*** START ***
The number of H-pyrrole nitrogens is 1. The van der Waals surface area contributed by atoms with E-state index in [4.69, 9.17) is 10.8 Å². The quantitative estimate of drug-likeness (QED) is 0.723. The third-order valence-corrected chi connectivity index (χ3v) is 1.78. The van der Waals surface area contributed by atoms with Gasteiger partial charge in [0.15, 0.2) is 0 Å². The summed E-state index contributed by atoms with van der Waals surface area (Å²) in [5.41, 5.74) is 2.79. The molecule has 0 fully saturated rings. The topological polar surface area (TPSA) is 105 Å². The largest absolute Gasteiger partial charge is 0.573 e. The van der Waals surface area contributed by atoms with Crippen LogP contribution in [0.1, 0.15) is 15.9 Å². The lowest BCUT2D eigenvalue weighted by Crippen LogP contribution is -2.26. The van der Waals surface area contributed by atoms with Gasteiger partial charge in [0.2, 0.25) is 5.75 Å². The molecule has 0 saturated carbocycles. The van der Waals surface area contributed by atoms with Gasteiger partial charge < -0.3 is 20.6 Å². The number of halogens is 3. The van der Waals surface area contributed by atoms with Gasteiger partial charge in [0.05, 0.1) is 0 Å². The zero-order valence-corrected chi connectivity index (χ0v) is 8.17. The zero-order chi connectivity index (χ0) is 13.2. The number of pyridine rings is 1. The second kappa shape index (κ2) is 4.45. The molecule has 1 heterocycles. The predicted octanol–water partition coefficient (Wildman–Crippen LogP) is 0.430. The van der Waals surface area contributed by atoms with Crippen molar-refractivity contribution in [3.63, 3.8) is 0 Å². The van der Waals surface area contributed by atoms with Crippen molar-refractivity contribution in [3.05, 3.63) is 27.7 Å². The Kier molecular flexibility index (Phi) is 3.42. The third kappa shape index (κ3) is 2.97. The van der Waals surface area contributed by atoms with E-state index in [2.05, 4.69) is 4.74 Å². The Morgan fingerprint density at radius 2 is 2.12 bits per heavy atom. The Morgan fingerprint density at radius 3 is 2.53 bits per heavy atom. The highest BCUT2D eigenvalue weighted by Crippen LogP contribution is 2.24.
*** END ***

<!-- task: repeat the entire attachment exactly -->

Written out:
The number of H-pyrrole nitrogens is 1. The van der Waals surface area contributed by atoms with E-state index in [4.69, 9.17) is 10.8 Å². The quantitative estimate of drug-likeness (QED) is 0.723. The third-order valence-corrected chi connectivity index (χ3v) is 1.78. The van der Waals surface area contributed by atoms with Gasteiger partial charge in [0.15, 0.2) is 0 Å². The summed E-state index contributed by atoms with van der Waals surface area (Å²) in [5.41, 5.74) is 2.79. The molecule has 0 fully saturated rings. The topological polar surface area (TPSA) is 105 Å². The largest absolute Gasteiger partial charge is 0.573 e. The van der Waals surface area contributed by atoms with Crippen LogP contribution in [0.1, 0.15) is 15.9 Å². The lowest BCUT2D eigenvalue weighted by Crippen LogP contribution is -2.26. The van der Waals surface area contributed by atoms with Gasteiger partial charge in [0.2, 0.25) is 5.75 Å². The molecule has 0 saturated carbocycles. The van der Waals surface area contributed by atoms with Gasteiger partial charge < -0.3 is 20.6 Å². The number of halogens is 3. The van der Waals surface area contributed by atoms with Gasteiger partial charge in [0.05, 0.1) is 0 Å². The zero-order valence-corrected chi connectivity index (χ0v) is 8.17. The zero-order chi connectivity index (χ0) is 13.2. The number of pyridine rings is 1. The second kappa shape index (κ2) is 4.45. The molecule has 1 heterocycles. The predicted octanol–water partition coefficient (Wildman–Crippen LogP) is 0.430. The van der Waals surface area contributed by atoms with Crippen molar-refractivity contribution in [3.63, 3.8) is 0 Å². The van der Waals surface area contributed by atoms with Crippen molar-refractivity contribution in [3.05, 3.63) is 27.7 Å². The Kier molecular flexibility index (Phi) is 3.42. The third kappa shape index (κ3) is 2.97. The van der Waals surface area contributed by atoms with E-state index in [2.05, 4.69) is 4.74 Å². The Morgan fingerprint density at radius 2 is 2.12 bits per heavy atom. The Morgan fingerprint density at radius 3 is 2.53 bits per heavy atom. The highest BCUT2D eigenvalue weighted by Crippen LogP contribution is 2.24.